Recent Roofing News e-newsletters have followed the U.S. Corps of Engineers’ Commentary on Roofing Systems, including sections on bituminous, modified bituminous (MB), and EPDM roofing systems. This column will cover weldable single-ply systems, including thermoplastic polyolefin (TPO), polyvinyl chloride (PVC), ketone ethylene ester (KEE), chlorinated polyethylene (CPE), chlorosulfonated polyethylene (Hypalon® or CSPE), and polyisobutylene (PIB).
All of these thermoplastic materials can be fused together by the application of heat, although self-adhesive and solvent-welded sheets have been used as well. As compared to the EPDM materials mentioned last month, these sheets do not form permanent cross-links (through vulcanization). In the absence of cross-links, thermoplastic roof membranes are subject to creep or cold-flow under stress. Most products rely upon internal reinforcement such as woven scrim while others use a non-woven fleece backing material.
Standards and Specifications for Thermoplastic Membranes
Since the issuance of the Corps’ technical instruction in 1999, a number of new and upgraded ASTM specifications have appeared:
- D4434 for PVC materials.
- D5019 for CSPE.
- D6754 for KEE.
- D6878 for TPO.
- D7067 for white reinforced PIB.
ASTM has also published a number of recommended practices for these systems:
- D5036 application of fully adhered PVC.
- D5082 application of intermittently attached (mechanically fastened) PVC systems.
In addition to the ASTM specifications, a number of important documents have recently been issued:
Advantages of Thermoplastic Roof Systems
With the exception of PIB, all these materials can be heat-welded in the field. These are true welds, with strength equal to or greater than the sheets themselves. As a result, seam failures are rare. With the advent of automatic heat welders, seam formation is not especially labor intensive, although skilled operators are required. For many mechanically fastened systems, double welds are now recommended, as the wind up-lift resistance of these systems is significantly better than the single welds of previous generations. (See Fig. 1 for an example of a double-weld cutaway.)
Light-colored sheets are used both for aesthetics and to optimize longevity. The internal reinforcement helps reduce thermal contraction or shrinkage of the sheets, as well as to improve tear resistance. While ballasted systems have been used in the past, they are rarely used today since the fully adhered and mechanically fastened systems are much lighter in weight. Ballast was first eliminated from PVC systems when it was discovered that the ballasted roofs were becoming brittle much quicker than with exposed membranes. This was attributed to extraction of plasticizer through hydrolysis (much like kitty litter absorbs liquids).
For fully adhered systems, the nature and condition of the substrate is very important. If solvent-based field adhesives are to be used, the thermal insulation boards must be resistant to solvent fumes. This generally eliminates all polystyrene boards unless a suitable cover board is used. In addition, boards with low peel strength (such as perlite) should also be avoided.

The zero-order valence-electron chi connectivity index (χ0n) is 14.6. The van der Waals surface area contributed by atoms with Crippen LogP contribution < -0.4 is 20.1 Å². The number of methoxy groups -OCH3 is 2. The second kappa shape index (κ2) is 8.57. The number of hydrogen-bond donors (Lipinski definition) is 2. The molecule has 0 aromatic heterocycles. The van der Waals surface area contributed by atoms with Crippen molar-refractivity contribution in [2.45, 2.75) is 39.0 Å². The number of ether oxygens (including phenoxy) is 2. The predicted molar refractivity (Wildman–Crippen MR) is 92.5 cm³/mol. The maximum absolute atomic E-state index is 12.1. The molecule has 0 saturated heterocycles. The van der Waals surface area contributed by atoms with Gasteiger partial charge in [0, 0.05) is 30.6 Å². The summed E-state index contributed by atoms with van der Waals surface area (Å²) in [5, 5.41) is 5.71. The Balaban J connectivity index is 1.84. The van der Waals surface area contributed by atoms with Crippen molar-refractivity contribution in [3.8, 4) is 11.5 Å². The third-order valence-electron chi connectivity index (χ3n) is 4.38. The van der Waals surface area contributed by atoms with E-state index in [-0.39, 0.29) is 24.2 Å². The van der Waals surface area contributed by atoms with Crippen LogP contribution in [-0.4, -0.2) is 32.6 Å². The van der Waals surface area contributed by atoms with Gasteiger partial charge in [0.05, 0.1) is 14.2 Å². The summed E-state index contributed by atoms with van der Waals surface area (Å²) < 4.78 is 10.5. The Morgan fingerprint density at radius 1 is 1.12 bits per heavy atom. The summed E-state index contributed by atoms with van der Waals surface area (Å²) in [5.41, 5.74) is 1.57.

For mechanically fastened systems, fasteners are typically placed within the seam area, using stress plates to distribute forces. Although it is technically possible to use rigid anchor bars in the overlap, it is not recommended to use the bars in the seam area, unless a double weld is to be used. For extreme wind conditions, bars and cover battens can be used in the field of the sheets. FM data sheet 1-29 illustrates some of these options.
If roofing rolls have been stored under cold conditions, they should be unrolled and allowed to reach ambient temperatures. Instructions suggest allowing the sheets time to “relax,” as otherwise they may contract due to built-in stresses (memory). TPO sheets have been reported to prematurely crack when the applicator has bent the sheet back 180 degrees while installing fasteners or wiping the seam area.
MSDS labels should be read and understood, and many of these systems use flammable solvents. Fumes may be objectionable to occupants. This could require shutting down air-intake equipment or constructing temporary elevated intake ducts to avoid problems. Solvents may extract oils from the workers’ skin; gloves may be required.
Most of the single-ply systems incorporate energy-efficient, lightweight thermal insulations such a polystyrene or polyisocyanurate. Attention is needed in mechanically fastened systems to incorporating air retarders, as air leakage can be an important source of wasted energy. In the absence of an effective air retarder, mechanically fastened systems billow and allow lateral airflow. Some states (Massachusetts, Minnesota, etc.) actually mandate the use of an air retarder in their energy and/or building codes.
Some of these membrane systems are conducive to photovoltaic cells being bonded directly to the surface.
Since most of these membranes are light-colored and non-metallic, they generally meet ENERGY STAR® and governmental requirements for air-conditioned buildings. Dirt accumulation may be a factor, especially on poor-draining roofs. While washing the roofs may be possible, it may not provide a positive payback over time.